Don't worry everyone! I know we're living underground, that most of us have been eaten by violent Martian insects, and that we're next on the menu - but that's no reason to panic! Darius Mason is here, and he's almost certainly going to save us. Probably. Just try not to look at that woman over there, the one he utterly failed to rescue. She's currently having her head twisted off by a Space Grasshopper.
In fact, it's probably best if you just accept that a lot of innocent people are going to die from here on in, because in Red Faction: Armageddon this appears to be par for the course. My last hands-on with the game found Mason attempting to battle a small army of Martian bugs while simultaneously fleeing from an angry mob. Now, having had the benefit of a lengthy taster of the game's early chapters, it's easy to see why the populace were so pissed off. From what I can tell, it's Joe Public's job to get hopelessly slaughtered while Mason haphazardly tries (and fails) to save them. As saviours go, he's a likeable guy - but on current evidence he's only marginally more effective than a gun-toting Mr Bean.
My latest demo kicked off a short way into the game, at a point where Mr Poo is already very much acquainted with Mr Fan. Everyone has been living under the surface of Mars for several years, and more recently a hoard of insects has shown up to massacre anyone who's not already died from severe S.A.D. (that last part is a guess). The preceding chapters will explain how both of these situations came to be, but for now all you need to know is that Mason has a direct link to both events.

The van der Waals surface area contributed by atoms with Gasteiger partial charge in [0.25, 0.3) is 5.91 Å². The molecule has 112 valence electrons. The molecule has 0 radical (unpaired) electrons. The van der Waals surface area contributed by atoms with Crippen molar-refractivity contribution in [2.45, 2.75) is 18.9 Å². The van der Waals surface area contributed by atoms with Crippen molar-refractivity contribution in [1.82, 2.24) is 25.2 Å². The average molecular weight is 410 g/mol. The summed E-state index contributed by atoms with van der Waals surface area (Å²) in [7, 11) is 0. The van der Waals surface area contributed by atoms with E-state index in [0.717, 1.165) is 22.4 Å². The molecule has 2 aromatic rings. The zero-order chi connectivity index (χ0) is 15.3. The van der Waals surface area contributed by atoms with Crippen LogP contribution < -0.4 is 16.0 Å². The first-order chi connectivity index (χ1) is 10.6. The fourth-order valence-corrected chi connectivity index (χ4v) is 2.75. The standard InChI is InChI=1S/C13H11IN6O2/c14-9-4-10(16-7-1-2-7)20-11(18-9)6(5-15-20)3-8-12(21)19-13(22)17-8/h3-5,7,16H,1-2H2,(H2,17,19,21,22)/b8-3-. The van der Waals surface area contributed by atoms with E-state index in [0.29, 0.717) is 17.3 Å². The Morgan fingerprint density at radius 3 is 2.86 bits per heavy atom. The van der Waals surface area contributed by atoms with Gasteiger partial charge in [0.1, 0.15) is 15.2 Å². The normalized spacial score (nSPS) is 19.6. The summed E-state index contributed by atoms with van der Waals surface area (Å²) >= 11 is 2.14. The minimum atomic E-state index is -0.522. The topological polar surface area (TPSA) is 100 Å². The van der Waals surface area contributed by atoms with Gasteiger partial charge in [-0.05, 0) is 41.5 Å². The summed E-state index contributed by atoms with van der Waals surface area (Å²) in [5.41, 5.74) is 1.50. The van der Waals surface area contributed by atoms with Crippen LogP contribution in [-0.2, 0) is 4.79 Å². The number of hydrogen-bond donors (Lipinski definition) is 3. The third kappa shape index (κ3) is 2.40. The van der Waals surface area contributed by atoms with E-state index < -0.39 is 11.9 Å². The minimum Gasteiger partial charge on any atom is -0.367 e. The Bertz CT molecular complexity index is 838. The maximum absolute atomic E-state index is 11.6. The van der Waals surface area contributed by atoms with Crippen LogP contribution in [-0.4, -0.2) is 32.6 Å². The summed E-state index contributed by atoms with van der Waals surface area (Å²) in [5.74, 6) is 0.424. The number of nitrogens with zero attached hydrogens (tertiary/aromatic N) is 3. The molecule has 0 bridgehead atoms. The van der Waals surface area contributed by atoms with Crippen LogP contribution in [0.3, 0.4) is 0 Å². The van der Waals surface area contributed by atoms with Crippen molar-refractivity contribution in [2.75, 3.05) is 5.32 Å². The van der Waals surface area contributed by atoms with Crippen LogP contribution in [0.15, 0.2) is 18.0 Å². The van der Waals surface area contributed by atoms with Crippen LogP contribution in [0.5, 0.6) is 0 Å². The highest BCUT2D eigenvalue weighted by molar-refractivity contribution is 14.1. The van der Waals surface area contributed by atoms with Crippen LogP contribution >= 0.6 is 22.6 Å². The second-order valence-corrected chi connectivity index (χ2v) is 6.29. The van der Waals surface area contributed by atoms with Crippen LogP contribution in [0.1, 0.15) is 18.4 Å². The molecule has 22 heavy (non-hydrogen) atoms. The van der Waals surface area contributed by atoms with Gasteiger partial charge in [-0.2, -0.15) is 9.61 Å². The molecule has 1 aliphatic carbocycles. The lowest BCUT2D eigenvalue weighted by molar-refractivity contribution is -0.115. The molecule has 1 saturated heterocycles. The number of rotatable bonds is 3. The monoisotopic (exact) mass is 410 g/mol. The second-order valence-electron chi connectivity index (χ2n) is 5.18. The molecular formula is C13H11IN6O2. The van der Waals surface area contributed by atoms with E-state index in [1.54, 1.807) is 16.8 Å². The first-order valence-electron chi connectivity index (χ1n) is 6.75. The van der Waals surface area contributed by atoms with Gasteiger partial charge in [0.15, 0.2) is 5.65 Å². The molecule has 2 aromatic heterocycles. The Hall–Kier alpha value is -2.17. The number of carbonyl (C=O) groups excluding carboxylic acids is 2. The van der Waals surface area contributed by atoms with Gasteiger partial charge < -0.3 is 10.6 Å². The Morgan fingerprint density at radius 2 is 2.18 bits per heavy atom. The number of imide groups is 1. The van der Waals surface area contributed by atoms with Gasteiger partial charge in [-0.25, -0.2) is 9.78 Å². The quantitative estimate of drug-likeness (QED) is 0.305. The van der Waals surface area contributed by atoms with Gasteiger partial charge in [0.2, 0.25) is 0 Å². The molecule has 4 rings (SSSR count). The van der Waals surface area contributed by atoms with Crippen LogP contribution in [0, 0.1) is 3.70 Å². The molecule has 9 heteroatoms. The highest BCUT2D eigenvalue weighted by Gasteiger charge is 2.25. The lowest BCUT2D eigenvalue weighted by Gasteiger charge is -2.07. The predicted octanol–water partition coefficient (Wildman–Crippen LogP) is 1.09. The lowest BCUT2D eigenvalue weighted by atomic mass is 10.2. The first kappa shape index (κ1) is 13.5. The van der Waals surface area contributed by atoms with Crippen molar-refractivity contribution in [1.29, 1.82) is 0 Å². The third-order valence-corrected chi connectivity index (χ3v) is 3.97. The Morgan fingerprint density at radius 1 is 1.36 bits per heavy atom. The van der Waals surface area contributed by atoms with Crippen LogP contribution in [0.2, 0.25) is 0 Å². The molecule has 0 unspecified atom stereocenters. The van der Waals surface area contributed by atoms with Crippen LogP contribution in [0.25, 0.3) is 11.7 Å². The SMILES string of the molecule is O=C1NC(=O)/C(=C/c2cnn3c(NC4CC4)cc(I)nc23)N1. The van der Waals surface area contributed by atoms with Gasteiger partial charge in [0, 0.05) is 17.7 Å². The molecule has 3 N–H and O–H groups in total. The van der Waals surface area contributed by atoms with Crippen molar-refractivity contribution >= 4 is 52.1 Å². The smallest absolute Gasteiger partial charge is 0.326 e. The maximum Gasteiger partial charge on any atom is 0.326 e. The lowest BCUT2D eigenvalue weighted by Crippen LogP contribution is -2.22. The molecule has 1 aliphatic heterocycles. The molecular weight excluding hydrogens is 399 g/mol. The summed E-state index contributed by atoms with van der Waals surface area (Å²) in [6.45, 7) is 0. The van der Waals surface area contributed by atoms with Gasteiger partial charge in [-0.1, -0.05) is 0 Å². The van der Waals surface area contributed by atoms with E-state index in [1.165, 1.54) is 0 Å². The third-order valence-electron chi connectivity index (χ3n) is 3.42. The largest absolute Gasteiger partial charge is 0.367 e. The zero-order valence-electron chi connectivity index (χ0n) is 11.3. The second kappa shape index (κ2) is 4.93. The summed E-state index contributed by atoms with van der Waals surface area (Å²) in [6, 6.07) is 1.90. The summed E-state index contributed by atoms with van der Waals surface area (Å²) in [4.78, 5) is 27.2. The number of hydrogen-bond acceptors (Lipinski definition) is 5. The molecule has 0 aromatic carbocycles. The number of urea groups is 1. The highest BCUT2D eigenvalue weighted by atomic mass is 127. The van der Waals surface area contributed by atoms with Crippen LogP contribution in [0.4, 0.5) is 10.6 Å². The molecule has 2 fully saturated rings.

As you can imagine, this leaves him feeling rather guilty. The majority of my demo time found Mason working in and around Bastion, the main hub settlement of what now passes for civilization underground. While everyone has yet to work out that Mason was partly responsible for releasing our friends with the mandibles, his heavy conscience prompts him to be a good Samaritan, resulting in a series of missions where you run about trying to sort odd jobs in a bid to keep Bastion protected. The thing is, it's hard to escape the feeling that you're all ultimately doomed. Escorted convoys get destroyed, people wander off on errands and get their face bitten off, and generally the action is laced with a bleak, claustrophobic feeling.
Obviously there's a good side to this, in that there's no shortage of Martian bugs to shoot. Armageddon generally maintains a hectic pace, swamping you with enemies and forcing you into exhausting battles that present a pleasingly high level of challenge, even on the default difficulty. In the lulls between fighting you'll invariably be searching for salvage that you can then use to fuel upgrades to your weapons and Nano Forge powers. Mason can only carry four weapons at once, and you may find it surprisingly hard to settle on a load-out, since you'll invariably use everything you're carrying during the longer running battles. It seems that your choice of upgrades have a significant effect on combat, too. While one other journalist I spoke to said he found the basic firearms to be useless, the shotgun soon became the mainstay of my armoury: when powered-up, it's capable of despatching lesser foes with a single blast.
Between the widespread arsenal of potential attacks and the chaotic nature of combat, I often found myself forgetting about Mason's Nano Forge powers. The basic repair functions have an obvious use, reassembling life-saving cover whenever you're taking a beating, but it's easy to overlook the other cooldown abilities at your disposal. While there are powers that buff Mason's attacks or which drive away bugs who have crawled a little too close, the most useful trick is Shell - an instant, dome-shaped forcefield that provides an opportunity to recover your health (and your breath).